On Contemporary Film Criticism, Continued

At this point, most paid critics are merely part of either the production machine or the website clickbait machine. Whether they are established critics who work for major newspapers or magazines or ‘freelancers/writers-at-large/etc’ who work for ‘independent’ web publications (which really aren’t), they are in one way or another beholden to market forces. Studio/Distributor X produces/distributes Film Y (or Production Company Z produces Film Y which is then bought by Studio/Distributor X), and a critic from Publication W is assigned to review it. X and W are more than likely owned by a parent company or corporate entity with profit motives. Sometimes they’re owned by the same company, and when that happens it’s not in W’s interest to give Y a negative review. That’s an oversimplification of course (most reviews are moot since most films produced by large studios in North America lose money domestically and are made for overseas markets), but my point is that the criticism-review cycle is merely part of the distribution process, at least with domestic distribution. And it’s win-win: X gets to flaunt ‘critical praise’ from W, and W gets to see his or her byline in a trailer or on a poster made by X.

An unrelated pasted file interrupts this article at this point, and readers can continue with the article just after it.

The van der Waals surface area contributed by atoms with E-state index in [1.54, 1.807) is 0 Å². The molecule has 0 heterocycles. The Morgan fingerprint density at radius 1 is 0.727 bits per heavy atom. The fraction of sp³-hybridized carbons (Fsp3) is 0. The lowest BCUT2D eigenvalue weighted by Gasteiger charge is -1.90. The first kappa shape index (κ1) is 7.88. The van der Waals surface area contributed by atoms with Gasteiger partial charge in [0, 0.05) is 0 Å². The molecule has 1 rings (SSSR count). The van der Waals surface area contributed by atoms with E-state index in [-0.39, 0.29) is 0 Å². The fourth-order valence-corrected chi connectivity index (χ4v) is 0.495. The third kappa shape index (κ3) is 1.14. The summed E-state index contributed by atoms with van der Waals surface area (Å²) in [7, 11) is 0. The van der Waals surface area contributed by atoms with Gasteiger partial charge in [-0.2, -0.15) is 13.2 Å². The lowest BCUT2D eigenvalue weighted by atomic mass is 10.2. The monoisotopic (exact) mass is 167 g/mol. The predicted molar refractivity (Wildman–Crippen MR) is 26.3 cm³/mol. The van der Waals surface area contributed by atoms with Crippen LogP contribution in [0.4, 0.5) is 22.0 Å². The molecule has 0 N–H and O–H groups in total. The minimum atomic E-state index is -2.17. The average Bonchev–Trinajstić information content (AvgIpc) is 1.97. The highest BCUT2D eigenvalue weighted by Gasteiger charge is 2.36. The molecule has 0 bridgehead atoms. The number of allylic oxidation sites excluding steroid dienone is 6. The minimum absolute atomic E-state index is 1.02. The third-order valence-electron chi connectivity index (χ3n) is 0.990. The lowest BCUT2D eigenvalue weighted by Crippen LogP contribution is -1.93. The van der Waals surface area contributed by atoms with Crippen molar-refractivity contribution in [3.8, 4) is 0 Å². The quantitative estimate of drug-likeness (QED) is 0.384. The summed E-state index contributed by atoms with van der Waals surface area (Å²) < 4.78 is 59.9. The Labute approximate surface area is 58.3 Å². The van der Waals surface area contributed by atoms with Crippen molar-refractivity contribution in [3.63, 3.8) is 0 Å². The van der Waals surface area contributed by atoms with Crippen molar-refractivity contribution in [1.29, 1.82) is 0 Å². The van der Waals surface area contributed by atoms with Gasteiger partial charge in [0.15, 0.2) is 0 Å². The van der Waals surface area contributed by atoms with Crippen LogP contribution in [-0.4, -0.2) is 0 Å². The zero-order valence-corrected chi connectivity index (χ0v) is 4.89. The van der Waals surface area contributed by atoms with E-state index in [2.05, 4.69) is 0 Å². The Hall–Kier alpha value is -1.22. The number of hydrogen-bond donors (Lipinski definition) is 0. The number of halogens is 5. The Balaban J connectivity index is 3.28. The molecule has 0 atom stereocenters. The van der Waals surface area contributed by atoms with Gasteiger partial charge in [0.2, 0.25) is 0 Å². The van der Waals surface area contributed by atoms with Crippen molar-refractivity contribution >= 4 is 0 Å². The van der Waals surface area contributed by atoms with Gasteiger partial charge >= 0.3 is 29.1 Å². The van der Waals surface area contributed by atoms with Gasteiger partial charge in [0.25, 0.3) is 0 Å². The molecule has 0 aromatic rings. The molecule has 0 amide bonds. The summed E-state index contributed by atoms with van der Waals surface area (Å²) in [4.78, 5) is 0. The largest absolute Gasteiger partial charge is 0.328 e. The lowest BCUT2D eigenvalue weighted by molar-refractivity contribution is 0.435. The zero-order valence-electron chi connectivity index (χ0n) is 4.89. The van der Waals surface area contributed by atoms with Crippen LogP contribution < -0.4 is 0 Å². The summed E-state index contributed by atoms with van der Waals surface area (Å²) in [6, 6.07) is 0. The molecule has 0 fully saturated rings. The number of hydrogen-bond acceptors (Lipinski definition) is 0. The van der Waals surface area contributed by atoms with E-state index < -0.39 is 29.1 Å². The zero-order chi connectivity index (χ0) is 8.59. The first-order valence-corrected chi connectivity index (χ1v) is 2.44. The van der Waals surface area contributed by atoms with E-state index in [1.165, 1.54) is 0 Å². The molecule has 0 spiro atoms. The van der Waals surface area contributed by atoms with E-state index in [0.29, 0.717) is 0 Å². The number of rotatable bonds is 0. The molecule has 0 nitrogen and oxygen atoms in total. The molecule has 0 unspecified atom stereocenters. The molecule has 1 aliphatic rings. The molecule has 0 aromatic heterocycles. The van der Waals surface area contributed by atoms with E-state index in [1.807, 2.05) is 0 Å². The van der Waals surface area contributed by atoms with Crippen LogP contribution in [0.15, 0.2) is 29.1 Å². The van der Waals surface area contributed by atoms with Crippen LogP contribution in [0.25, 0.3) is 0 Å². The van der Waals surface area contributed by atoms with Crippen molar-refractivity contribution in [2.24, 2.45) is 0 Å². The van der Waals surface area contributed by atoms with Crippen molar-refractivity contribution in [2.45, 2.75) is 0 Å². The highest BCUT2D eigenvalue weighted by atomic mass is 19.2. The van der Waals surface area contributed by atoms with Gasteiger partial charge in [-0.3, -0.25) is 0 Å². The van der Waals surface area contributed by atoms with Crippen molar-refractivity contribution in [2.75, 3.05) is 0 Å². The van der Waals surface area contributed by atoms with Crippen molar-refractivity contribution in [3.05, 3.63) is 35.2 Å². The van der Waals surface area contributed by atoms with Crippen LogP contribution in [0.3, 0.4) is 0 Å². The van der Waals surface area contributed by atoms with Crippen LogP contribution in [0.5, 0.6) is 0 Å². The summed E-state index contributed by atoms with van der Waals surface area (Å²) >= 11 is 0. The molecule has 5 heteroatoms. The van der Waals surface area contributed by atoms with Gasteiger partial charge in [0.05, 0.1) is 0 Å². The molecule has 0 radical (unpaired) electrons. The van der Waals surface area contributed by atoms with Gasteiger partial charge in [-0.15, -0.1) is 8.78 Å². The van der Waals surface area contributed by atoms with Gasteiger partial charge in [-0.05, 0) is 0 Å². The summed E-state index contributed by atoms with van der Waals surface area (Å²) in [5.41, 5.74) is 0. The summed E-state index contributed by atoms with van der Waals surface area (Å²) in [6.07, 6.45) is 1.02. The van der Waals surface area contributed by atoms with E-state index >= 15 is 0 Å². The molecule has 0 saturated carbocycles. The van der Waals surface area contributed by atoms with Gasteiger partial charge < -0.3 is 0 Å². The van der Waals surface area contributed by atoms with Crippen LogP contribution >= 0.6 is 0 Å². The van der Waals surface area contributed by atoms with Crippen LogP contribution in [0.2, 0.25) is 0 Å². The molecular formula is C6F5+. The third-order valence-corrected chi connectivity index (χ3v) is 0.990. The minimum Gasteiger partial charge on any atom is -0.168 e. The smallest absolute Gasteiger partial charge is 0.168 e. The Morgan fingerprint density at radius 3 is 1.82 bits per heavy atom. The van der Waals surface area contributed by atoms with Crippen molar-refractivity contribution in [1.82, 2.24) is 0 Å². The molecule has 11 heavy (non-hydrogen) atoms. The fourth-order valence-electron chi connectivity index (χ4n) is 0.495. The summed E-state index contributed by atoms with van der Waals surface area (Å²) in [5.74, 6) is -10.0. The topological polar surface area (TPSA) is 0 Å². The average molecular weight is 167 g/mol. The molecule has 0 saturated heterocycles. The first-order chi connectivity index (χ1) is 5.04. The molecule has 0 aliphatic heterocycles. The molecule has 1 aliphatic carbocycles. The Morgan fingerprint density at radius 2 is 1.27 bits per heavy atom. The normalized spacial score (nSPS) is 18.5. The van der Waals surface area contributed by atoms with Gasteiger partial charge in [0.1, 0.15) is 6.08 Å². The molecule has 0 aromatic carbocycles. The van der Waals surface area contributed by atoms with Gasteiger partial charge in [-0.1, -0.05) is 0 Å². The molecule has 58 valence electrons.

With that in mind, a lot of film writing/criticism is just clickbait journalism that writers have peppered with pseudo-academic language in order to lend it some legitimacy. How did that happen? The introduction (and overuse/misuse/abuse) of academic language into popular film criticism is likely the result of a surplus of film studies majors and film school graduates (a surplus by definition: the supply has exceeded demand) who for whatever reason didn’t successfully place into the industry, had sour grapes, and began to write criticism instead. But, they’ve learned quickly that there’s no real success to be had as a critic now without clickbaiting. Most reasonably intelligent people understand how clickbaiting works: It’s easier and more profitable to appeal to readers’ emotions rather than to their intelligence or common sense. Instead of trying to understand the filmmakers’ ideas or artistic intentions, you extrapolate an issue (or failing that, superimpose an issue arbitrarily on the film) and scrutinize it through the lens of a simplified, pet form of an ideology (an ‘ism’) that is often distorted in a way to make the ideologue believe that his or her feelings are more important than facts. In short, you politicize the movie rather than critique it.